HONG KONG, 17 January 2018 – Civic Exchange welcomes the opportunity to comment as the Legislative Council holds a special meeting on 22 January 2018 to discuss the implementation of the Public Transport Strategy Study (PTSS).
The PTSS observes that the current public transport system has generally been working well: “Operating on a commercial basis, public transport operators are able to maintain efficient and quality service, while providing multimodal choices for the community.”
However, the PTSS falls short in defining a larger vision or strategy for public transport, especially in light of recent advancements in China and around the world, in areas such as electric bus fleets. Hong Kong needs a systematic assessment of the changing transport operating environment, private car growth, increasing congestion, availability of new technology, impact on road emissions, and payment systems.
Civic Exchange encourages the Government to prioritise public health considerations as it looks towards implementing the PTSS. This may include discussions on roadside emissions, air quality, walkability, and accessibility for the aged and disabled. Civic Exchange also calls for more inter-bureaux cooperation. The implementation of transport policy could include ideas proposed in several studies, such as the “Smart Mobility” segment of the “Smart City Blueprint” and the “Clean Air Plan”.
Complementarity / Inter-modal Coordination
Railway is an integral part of Hong Kong’s public transport system, with close to 50% market share, but has not been sufficiently studied in the PTSS, which purports to examine the roles and positioning of various public transport services and to explore service adjustments needed to ensure the long-term and healthy development of the public transport services. Generally missing are aspects of inter-modality between various transport modes, such that the land transport ecosystem may improve journey experience and network resilience.
Long-term Sustainability of Public Transport Modes
There is limited deliberation on long-term sustainability with the various public transport operators. With the commissioning of new railway lines, franchised bus companies have been losing passengers, but are not able to reorganise the network to same extent due to local objections. With the planned opening of the MTR’s Shatin to Central Link in 2019, the entire cross-harbour bus market will be affected, which currently cross-subsidises the rest of the network for KMB and New World First Bus (NWFB)/Citybus. The PTSS should have addressed how bus companies can operate a commercially sustainable operation in light of such changes. For example, if they have to rely on fare increases, it may result in more people shifting to private transport.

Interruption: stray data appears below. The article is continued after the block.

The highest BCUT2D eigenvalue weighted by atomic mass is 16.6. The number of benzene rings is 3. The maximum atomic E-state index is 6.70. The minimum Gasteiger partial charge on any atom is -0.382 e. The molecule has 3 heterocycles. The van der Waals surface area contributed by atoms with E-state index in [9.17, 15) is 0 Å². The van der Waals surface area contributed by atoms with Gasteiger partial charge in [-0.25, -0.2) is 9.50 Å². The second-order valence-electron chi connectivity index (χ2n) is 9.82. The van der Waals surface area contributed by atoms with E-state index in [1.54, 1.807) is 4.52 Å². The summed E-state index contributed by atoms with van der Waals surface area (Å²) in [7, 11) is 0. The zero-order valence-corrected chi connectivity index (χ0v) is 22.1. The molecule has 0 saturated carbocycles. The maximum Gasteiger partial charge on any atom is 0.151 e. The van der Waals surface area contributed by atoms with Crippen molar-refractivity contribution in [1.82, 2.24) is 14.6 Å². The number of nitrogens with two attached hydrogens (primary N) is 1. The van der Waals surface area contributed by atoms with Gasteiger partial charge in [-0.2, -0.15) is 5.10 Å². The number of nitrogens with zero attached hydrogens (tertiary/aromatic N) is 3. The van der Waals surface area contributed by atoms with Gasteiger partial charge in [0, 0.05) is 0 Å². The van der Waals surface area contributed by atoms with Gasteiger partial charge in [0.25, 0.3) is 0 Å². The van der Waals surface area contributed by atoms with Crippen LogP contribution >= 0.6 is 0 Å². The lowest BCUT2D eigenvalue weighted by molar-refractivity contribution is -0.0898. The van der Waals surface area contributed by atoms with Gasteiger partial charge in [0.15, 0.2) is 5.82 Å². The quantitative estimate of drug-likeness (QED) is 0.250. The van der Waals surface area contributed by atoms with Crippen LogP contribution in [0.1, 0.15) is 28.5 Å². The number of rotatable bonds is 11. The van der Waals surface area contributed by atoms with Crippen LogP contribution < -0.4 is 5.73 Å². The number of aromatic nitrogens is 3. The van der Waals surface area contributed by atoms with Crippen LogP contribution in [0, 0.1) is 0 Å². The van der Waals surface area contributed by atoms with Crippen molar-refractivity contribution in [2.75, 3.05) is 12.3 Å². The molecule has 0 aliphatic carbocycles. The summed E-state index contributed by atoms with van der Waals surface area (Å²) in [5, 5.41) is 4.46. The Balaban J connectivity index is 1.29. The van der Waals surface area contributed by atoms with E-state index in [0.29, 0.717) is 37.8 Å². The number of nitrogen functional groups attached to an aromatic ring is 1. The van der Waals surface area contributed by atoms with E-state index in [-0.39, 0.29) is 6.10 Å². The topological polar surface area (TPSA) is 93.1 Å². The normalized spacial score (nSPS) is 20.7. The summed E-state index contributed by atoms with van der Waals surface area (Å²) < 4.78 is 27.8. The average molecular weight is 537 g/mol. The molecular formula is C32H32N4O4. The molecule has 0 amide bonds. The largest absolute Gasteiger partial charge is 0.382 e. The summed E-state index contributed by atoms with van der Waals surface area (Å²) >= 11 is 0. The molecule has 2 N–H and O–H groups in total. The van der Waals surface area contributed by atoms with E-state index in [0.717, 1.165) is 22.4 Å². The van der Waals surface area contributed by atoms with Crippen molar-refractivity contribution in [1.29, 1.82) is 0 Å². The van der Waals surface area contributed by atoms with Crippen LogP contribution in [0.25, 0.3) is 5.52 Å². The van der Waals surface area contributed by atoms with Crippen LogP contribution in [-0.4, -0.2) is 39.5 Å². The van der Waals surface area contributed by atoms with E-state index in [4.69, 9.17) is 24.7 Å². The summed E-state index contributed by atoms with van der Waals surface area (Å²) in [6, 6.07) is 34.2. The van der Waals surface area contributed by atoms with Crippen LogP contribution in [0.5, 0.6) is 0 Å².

Efficient Operation and Traffic Congestion
Policy should be used to address congestion and other detrimental impacts of increasing private car usage. Controlling these can lead to immense benefits for all road-based public transport (including light rail and tram). There is credible data available from all road-based operators on how their operating speeds have changed over past few years through urban corridors. Illegal parking and lax enforcement are other areas which severely affect the efficiency of public transport operations.
Transport is a complex issue, but an important aspect of Hong Kong residents’ social and economic wellbeing. The Government should reconsider its decision to forego the long overdue Comprehensive Transport Study for Hong Kong. Hong Kong needs a comprehensive study that provides a holistic look for the entire transport landscape, especially in light of technological advancements. Civic Exchange recommends a policy vision for Hong Kong that will allow us to maintain the mantle of one of the most efficient transport systems in the world.